Reproductive Coercion and Legal Recognition: Views of Domestic Violence Support Workers and Lawyers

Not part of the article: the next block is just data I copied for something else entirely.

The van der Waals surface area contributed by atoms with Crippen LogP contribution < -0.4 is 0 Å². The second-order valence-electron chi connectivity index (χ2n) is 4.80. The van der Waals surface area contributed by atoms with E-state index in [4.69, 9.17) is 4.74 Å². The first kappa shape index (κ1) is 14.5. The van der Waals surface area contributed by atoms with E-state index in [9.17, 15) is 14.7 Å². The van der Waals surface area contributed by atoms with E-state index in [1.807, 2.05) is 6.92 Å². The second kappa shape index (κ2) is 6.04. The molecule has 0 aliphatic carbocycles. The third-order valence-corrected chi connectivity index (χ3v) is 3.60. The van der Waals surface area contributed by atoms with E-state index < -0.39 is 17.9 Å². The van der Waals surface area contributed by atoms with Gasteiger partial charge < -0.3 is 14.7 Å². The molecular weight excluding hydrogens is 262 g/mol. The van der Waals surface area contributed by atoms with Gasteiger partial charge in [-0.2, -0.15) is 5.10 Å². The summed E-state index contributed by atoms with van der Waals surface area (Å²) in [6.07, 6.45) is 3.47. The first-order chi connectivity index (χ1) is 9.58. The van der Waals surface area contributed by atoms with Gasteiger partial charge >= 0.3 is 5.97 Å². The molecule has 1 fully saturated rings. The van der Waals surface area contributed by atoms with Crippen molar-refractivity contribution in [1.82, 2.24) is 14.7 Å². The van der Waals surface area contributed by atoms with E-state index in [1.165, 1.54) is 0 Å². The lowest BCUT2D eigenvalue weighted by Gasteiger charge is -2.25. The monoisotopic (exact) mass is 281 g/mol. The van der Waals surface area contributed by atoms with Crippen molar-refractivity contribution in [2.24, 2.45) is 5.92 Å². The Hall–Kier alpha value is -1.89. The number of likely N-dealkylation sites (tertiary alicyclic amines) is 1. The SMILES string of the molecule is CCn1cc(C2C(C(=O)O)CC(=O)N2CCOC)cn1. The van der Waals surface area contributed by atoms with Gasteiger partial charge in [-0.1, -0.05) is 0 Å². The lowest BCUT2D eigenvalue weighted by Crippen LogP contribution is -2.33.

Reproductive coercion is increasingly recognised as a common part of women’s experiences of domestic violence. The term refers to behaviour that aims to compromise a woman’s control over her reproductive choices. It includes coercing a woman to become pregnant or to terminate a pregnancy and sabotaging contraception. There is no Australian research exploring how domestic violence support and legal services understand and respond to reproductive coercion when it is raised. Drawing on focus group discussions, this article questions the use of the terminology ‘reproductive coercion’ suggesting that ‘reproductive abuse’ may be more accessible. The article finds that the response to reproductive coercion in the legal context may be similar to sexual violence allegations, particularly regarding difficulties associated with reporting and with the victim being believed. This connection is worthy of further investigation. The article concludes that legislative change may improve the recognition of reproductive coercion.
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